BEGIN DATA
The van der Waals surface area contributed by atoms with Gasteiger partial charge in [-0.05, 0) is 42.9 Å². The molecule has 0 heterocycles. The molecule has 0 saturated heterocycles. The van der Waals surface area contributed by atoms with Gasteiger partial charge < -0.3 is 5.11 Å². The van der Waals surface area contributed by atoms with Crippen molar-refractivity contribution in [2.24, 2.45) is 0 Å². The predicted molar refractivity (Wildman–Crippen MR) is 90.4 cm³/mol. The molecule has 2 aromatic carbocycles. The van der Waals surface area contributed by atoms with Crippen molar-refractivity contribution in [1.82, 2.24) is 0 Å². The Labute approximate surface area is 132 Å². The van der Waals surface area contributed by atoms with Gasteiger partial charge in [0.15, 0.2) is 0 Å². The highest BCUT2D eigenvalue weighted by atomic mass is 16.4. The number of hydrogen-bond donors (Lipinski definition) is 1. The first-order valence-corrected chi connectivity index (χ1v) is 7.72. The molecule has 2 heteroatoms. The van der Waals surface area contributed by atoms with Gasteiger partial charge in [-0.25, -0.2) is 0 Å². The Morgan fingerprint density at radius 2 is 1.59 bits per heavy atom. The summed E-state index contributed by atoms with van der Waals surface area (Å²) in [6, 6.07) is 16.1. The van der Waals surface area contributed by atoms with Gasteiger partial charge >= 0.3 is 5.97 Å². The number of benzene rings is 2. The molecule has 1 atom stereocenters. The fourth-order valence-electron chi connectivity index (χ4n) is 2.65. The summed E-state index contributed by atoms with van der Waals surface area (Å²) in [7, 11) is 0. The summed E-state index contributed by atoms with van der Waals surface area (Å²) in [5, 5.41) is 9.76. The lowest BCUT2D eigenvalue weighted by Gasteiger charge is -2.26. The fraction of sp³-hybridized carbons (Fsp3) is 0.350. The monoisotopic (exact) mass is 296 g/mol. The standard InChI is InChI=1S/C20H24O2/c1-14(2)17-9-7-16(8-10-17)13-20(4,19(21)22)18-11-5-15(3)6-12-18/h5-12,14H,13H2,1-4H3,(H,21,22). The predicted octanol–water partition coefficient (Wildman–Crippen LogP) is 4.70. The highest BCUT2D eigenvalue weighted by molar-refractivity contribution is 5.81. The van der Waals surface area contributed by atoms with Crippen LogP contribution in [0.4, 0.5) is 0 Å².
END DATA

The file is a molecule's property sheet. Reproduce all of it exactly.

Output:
The van der Waals surface area contributed by atoms with Gasteiger partial charge in [-0.05, 0) is 42.9 Å². The molecule has 0 heterocycles. The molecule has 0 saturated heterocycles. The van der Waals surface area contributed by atoms with Gasteiger partial charge < -0.3 is 5.11 Å². The van der Waals surface area contributed by atoms with Crippen molar-refractivity contribution in [2.24, 2.45) is 0 Å². The predicted molar refractivity (Wildman–Crippen MR) is 90.4 cm³/mol. The molecule has 2 aromatic carbocycles. The van der Waals surface area contributed by atoms with Crippen molar-refractivity contribution in [1.82, 2.24) is 0 Å². The Labute approximate surface area is 132 Å². The van der Waals surface area contributed by atoms with Gasteiger partial charge in [0.15, 0.2) is 0 Å². The highest BCUT2D eigenvalue weighted by atomic mass is 16.4. The number of hydrogen-bond donors (Lipinski definition) is 1. The first-order valence-corrected chi connectivity index (χ1v) is 7.72. The molecule has 2 heteroatoms. The van der Waals surface area contributed by atoms with Gasteiger partial charge in [-0.25, -0.2) is 0 Å². The Morgan fingerprint density at radius 2 is 1.59 bits per heavy atom. The summed E-state index contributed by atoms with van der Waals surface area (Å²) in [6, 6.07) is 16.1. The van der Waals surface area contributed by atoms with Gasteiger partial charge >= 0.3 is 5.97 Å². The number of benzene rings is 2. The molecule has 1 atom stereocenters. The fourth-order valence-electron chi connectivity index (χ4n) is 2.65. The summed E-state index contributed by atoms with van der Waals surface area (Å²) in [7, 11) is 0. The summed E-state index contributed by atoms with van der Waals surface area (Å²) in [5, 5.41) is 9.76. The lowest BCUT2D eigenvalue weighted by Gasteiger charge is -2.26. The fraction of sp³-hybridized carbons (Fsp3) is 0.350. The monoisotopic (exact) mass is 296 g/mol. The standard InChI is InChI=1S/C20H24O2/c1-14(2)17-9-7-16(8-10-17)13-20(4,19(21)22)18-11-5-15(3)6-12-18/h5-12,14H,13H2,1-4H3,(H,21,22). The predicted octanol–water partition coefficient (Wildman–Crippen LogP) is 4.70. The highest BCUT2D eigenvalue weighted by molar-refractivity contribution is 5.81. The van der Waals surface area contributed by atoms with Crippen LogP contribution in [0.4, 0.5) is 0 Å².